I just watched the first six episodes of the first season of Leave it to Beaver with my older boys (Marco – 6-1/2 and Nico – 3-1/2). The extent of Beaver’s freedom, then 7 years old and in second grade, would astonish parents of today:
- Beaver walks on his own to and from school, as well as to many other destinations, every day.
- In two of the first three episodes, Beaver wanders on his own for so long that his parents get worried and search for him. Once they find him, they have a talk with him, but they don’t consider limiting his freedom for a moment. He goes out on his own the next day in both episodes.
- In episode 4, “The Haircut,” Beaver’s dad gives him money and sends him out on his own to a barber shop for a haircut.
- In episode 5, “New Neighbors,” Beaver expresses some vague anxiety about going outside, so his dad implores him to “Go outside!” Later, Beaver’s parents learn that he’s afraid of the man who just moved in next door, but they make no attempt to keep him inside.
- In episode six, “Brotherly Love,” Beaver makes a plan on his own to go fishing with an elderly fire chief named Gus. He says nothing about this to his parents, but when Gus shows up at the door, his parents expect him to go, no questions asked, even though they hardly know Gus at all.
My boys are really loving watching Leave it to Beaver, and I must admit, I really am, too!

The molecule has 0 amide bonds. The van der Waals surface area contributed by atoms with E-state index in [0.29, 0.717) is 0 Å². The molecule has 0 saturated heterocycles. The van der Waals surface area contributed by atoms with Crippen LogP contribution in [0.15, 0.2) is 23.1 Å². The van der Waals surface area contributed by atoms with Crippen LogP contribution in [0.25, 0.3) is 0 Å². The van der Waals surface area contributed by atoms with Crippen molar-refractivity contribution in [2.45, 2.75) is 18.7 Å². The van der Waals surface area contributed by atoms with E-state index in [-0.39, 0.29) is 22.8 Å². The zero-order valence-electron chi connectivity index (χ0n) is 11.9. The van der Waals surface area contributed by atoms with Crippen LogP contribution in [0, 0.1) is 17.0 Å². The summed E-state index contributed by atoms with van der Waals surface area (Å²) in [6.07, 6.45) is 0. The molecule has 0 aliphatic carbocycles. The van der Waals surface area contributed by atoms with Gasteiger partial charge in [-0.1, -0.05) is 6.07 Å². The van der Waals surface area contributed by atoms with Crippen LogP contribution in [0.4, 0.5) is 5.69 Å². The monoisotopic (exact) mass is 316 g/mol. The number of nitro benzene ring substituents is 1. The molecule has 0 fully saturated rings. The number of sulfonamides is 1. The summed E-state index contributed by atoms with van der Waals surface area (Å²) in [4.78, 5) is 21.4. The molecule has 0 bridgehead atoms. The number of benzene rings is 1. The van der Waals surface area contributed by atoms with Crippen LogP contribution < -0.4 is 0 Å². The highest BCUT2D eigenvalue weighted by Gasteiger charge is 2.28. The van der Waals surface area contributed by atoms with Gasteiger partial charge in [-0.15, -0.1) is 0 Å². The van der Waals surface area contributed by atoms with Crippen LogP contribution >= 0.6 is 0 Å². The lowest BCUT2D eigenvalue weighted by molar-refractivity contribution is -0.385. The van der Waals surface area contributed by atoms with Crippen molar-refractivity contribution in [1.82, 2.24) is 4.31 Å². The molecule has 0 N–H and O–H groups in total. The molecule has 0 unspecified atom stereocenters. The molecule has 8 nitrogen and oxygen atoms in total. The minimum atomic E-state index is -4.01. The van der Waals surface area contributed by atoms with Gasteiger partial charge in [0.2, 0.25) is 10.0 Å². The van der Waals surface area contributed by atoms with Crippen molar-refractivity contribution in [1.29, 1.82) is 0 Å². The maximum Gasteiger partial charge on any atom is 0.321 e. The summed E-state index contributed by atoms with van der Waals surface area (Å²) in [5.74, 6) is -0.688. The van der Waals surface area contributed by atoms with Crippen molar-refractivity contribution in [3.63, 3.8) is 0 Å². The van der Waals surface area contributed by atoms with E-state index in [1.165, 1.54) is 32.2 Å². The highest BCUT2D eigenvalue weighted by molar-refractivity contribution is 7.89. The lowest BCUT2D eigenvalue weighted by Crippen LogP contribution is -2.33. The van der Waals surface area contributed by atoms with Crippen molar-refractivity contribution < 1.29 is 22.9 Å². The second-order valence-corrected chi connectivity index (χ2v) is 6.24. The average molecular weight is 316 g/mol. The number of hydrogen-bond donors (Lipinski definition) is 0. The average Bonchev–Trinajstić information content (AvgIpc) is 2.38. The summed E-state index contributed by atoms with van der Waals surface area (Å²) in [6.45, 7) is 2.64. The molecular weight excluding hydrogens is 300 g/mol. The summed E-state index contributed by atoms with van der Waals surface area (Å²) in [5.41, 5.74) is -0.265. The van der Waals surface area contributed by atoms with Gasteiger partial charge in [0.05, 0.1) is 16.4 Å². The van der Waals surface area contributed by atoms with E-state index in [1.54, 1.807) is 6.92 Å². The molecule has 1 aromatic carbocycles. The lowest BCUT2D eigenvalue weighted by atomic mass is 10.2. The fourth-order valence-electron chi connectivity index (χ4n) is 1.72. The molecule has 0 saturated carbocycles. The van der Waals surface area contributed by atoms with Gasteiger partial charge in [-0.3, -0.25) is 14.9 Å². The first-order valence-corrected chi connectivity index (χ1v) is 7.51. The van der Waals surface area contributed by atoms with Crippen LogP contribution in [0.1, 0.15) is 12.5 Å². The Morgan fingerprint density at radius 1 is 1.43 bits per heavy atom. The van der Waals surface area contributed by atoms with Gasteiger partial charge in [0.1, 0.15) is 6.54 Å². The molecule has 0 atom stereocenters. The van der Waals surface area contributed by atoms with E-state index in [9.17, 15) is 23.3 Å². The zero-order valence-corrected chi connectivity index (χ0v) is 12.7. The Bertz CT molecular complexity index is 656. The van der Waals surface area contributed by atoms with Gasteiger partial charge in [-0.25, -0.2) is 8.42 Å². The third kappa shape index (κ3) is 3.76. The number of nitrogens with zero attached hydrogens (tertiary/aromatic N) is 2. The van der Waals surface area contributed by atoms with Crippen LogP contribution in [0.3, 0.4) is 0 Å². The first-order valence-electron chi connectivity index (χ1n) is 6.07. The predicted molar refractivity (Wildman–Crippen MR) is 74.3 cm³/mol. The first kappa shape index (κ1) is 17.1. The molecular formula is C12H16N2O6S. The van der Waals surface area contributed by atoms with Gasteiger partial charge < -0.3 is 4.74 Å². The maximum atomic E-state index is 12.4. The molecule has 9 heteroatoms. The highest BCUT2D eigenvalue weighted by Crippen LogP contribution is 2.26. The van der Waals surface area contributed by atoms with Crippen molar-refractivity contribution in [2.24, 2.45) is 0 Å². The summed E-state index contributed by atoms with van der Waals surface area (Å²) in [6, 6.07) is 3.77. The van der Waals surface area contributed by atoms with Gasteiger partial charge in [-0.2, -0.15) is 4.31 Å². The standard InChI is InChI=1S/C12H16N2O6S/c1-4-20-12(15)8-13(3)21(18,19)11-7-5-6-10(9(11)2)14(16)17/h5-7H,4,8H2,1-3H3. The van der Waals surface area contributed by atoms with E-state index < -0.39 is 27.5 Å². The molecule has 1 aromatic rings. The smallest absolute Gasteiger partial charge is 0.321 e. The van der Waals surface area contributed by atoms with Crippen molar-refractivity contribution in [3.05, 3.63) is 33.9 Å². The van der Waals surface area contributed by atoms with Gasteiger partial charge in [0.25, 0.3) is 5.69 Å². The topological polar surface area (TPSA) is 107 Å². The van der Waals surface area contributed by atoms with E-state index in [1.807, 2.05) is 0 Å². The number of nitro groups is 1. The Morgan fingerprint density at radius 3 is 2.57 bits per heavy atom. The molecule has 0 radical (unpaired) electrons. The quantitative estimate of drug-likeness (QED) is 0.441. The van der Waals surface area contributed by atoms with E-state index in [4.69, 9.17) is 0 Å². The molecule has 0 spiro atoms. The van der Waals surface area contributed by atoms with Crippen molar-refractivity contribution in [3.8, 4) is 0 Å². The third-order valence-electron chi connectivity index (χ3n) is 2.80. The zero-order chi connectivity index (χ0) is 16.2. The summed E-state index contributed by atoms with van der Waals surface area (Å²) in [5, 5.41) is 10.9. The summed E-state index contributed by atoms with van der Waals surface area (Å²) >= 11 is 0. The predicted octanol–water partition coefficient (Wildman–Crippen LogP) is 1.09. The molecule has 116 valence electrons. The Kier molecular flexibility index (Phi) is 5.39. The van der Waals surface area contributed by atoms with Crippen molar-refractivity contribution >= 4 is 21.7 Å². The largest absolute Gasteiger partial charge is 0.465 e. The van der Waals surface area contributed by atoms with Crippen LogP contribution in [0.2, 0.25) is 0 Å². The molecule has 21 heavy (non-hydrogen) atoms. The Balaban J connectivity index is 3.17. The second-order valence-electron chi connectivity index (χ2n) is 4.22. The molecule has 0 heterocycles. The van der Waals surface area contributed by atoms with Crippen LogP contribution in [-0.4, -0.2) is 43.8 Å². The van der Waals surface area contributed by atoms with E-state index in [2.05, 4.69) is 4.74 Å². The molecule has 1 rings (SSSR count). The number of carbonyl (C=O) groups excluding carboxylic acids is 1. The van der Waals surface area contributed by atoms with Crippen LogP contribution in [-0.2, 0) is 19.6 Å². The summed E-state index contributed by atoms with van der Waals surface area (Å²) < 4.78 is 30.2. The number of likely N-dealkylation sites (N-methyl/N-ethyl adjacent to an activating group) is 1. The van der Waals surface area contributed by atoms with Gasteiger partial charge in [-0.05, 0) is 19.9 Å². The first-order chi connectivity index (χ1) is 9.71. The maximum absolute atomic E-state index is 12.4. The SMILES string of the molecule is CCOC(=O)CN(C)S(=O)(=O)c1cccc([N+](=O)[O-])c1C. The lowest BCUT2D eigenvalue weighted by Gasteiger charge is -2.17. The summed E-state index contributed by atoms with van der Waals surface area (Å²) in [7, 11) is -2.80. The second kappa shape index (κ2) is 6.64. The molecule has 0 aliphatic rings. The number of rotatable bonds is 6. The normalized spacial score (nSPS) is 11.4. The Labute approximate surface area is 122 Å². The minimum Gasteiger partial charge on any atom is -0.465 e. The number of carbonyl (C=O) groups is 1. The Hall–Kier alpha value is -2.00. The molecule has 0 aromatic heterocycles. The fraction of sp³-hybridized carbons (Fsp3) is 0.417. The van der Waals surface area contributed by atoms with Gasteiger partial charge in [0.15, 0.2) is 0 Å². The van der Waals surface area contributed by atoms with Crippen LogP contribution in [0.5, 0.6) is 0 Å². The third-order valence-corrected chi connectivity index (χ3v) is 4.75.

I consider this to be far more than a mere nostalgic experience. I want my boys to have much more freedom than most children do these days, and this program shows what a childhood with a great deal of freedom could be like. So, it acts almost like a tutorial for our kids and us parents on what to expect.
It looks a lot more fun than today’s childhood, but it also opens many more possibilities for problems. Rather than becoming frightened when these problems emerge, Beaver’s parents treat them, by and large, as “teachable moments.” Indeed, Beaver does learn valuable lessons in each episode.
All on his own, he navigates the streets, meets adults and maintains friendships with them, and uses money to buy things. In sum, it’s clear to me that Beaver learns far more about how to deal with the real world than practically very child today. This is ironic considering the common conception of Beaver’s childhood as being overly sheltered.
Yes, the fact that Beaver always ends up totally safe and sound at the end of every episode, that every scary situation turns out to be nothing, is an unrealistic portrayal of the real world. However, today’s local news and television programs, which are flooded with portrayals of violent crimes, also present an unrealistic portrayal of the real world.
So, what’s more realistic, and therefore more useful? I’d say Leave it to Beaver is by a longshot. The violent crime rate in the United States is decreasing every year, and in 2010 it was at about the level of 1972. (See the FBI’s Uniform Crime Reports.) Thus, it’s already lower than it was when most of today’s parents were kids, and if current trends continue, it’ll be at “Leave it to Beaver” levels in a few years.
Rather than watching the hysteria of today’s local news and television programs, I’d rather my boys watch Leave it to Beaver to get ideas on how to have a free range childhood. Of course, my wife and I can, and will, fill in the gaps by telling them what to watch out for.
Just last weekend, inspired by Beaver, Marco walked twice on his own to his friend’s house 2-1/2 blocks away. What do you think the kids who watch the local news or CSI did on their own last weekend?